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KHILAFAT-o-MULUKIAT (Caliphate and Monarchy): Too Great a Book for small minds

by Kaukab Siddique, Ph.D

Maulana Maudoodi (r) had the rare genius of bringing into focus the original era of Islam, teaching the Qur'an as understood by the Prophet Muhammad (pbuh) himself and the sahaba (the Prophet's blessed companions). Like the thought of Iqbal and Mohomed Ali Jinnah, Maudoodi's writings went through various stages of development. I consider his book KHILAFAT-o-MULUKIAT the pinnacle of his achievement as a thinker and leader of Islamic resurgence. The book, first published in October 1966, was too radical even for Jamaate Islami but over the years its ideas have percolated worldwide into the international Islamic movement's ideology.

Maudoodi was targeted by two groups of obscurantist forces. On the one hand, there were the petty mullahs who wrote tracts claiming that the learned Maulana had insulted hazrat Usman (r) and hence was to be seen as crypto-shia. On the other hand, the secularist groups saw his writing as a threat to their entire concept of Islam as a private religion. This unholy alliance of the petty mullah and the secularist, in a low level crude and school-boy style, can be seen in the hate bulletins S.M. and his father keep issuing against Maudoodi.
These persons are quite incapable of understanding Maudoodi's greatest book. Before I deal with their petty attacks, let us look at the book KHILAFAT-o-MULUKIAT as a whole. It has three important aspects which put it in a class by itself:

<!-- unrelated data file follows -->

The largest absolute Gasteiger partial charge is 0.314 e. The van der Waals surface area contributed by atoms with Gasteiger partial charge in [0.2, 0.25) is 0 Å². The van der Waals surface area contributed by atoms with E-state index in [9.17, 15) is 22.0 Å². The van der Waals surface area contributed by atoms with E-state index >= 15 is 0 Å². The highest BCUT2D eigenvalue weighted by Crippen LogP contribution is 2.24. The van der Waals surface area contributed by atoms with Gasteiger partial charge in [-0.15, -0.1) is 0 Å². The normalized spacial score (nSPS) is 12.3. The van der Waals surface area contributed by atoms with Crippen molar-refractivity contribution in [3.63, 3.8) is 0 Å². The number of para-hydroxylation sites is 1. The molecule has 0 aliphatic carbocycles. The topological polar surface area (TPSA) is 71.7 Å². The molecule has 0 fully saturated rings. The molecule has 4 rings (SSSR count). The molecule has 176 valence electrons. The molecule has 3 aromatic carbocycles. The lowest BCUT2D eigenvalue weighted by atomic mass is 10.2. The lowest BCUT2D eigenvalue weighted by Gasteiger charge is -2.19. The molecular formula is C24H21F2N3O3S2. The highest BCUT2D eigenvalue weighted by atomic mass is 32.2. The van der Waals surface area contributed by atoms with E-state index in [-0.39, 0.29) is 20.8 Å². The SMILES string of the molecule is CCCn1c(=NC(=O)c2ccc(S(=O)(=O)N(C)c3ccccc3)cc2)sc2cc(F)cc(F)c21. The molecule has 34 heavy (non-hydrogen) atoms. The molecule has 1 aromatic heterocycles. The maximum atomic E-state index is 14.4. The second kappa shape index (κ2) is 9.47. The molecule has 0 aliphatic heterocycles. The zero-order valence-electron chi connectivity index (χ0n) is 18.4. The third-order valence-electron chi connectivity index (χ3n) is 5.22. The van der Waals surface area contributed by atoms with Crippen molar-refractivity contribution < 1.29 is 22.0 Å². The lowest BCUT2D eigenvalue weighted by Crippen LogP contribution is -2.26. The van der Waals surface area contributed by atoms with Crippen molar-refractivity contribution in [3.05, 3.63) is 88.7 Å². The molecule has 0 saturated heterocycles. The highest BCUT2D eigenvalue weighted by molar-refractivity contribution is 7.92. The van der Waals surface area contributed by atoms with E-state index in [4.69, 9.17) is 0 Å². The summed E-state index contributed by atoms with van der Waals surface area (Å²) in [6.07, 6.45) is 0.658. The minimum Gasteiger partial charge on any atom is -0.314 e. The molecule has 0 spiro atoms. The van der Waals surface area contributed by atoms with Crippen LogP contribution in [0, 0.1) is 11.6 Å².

1. Maudoodi points out from the Qur'an and the Hadith what constituted the original concept of Islamic government as established by the Prophet (pbuh) himself and as understood by the sahaba. In this aspect, he lists Qur'anic verses and authentic hadith. Owing to these original teachings, MUSLIMS SEE THE RIGHTLY GUIDED CALIPHATE (khilafate rashida) as qualitatively different from the rule of the Ummayads, Abbasids and later destinies. THIS DIFFERENTIATION IS KEY TO OUR UNDERSTANDING OF ISLAMIC HISTORY.

2. HOW and WHY did Caliphate lapse into monarchy and hereditary rule? This is a very sensitive issue because the kings have left a lasting impression on the history of Muslims and do not encourage a critical look at their illegitimacy.

3. Once KINGSHIP had consolidated itself, what methods could Muslim use to change it or overthrow it? The issue of ARMED UPRISING against kingship which claims to be Muslim and permits the practice of the basics of Islam is again a difficult issue. Maudoodi was brilliant in his analysis of this issue and took Imam Abu Hanifa's example to discuss the issue.

Now look at S.M.'s petty attack on the erudite Maulana. S.M. begins by abusing the man of God. This is not surprising because no enemy of Islam is expected to respect Maudoodi. Then S.M. tries to defend his father's attack on KHILAFAT-o-MULUKIAT. I had pointed out that S.M.'s father has probably not read the book because he claims that it is an account of the fighting between the Banoo Umayya and the Banoo Hashim. S.M. skips this point (that his father's thesis is incorrect) and then tries to claim that the book IS a graphic account of Kerbala and other tragedies. For this purpose, S.M. quotes SIX LINES from page 180 of the book. If S.M. had taken the trouble to read the footnote at the end of page 180, he would have seen that these six lines are Maudoodi's summary of the following:
Tabari's Tarikh, vol.4, p.309 to 356, Ibn Athir's vol.3, p. 282 to 299 and Al Bidaya vol.8, p.170 to 204.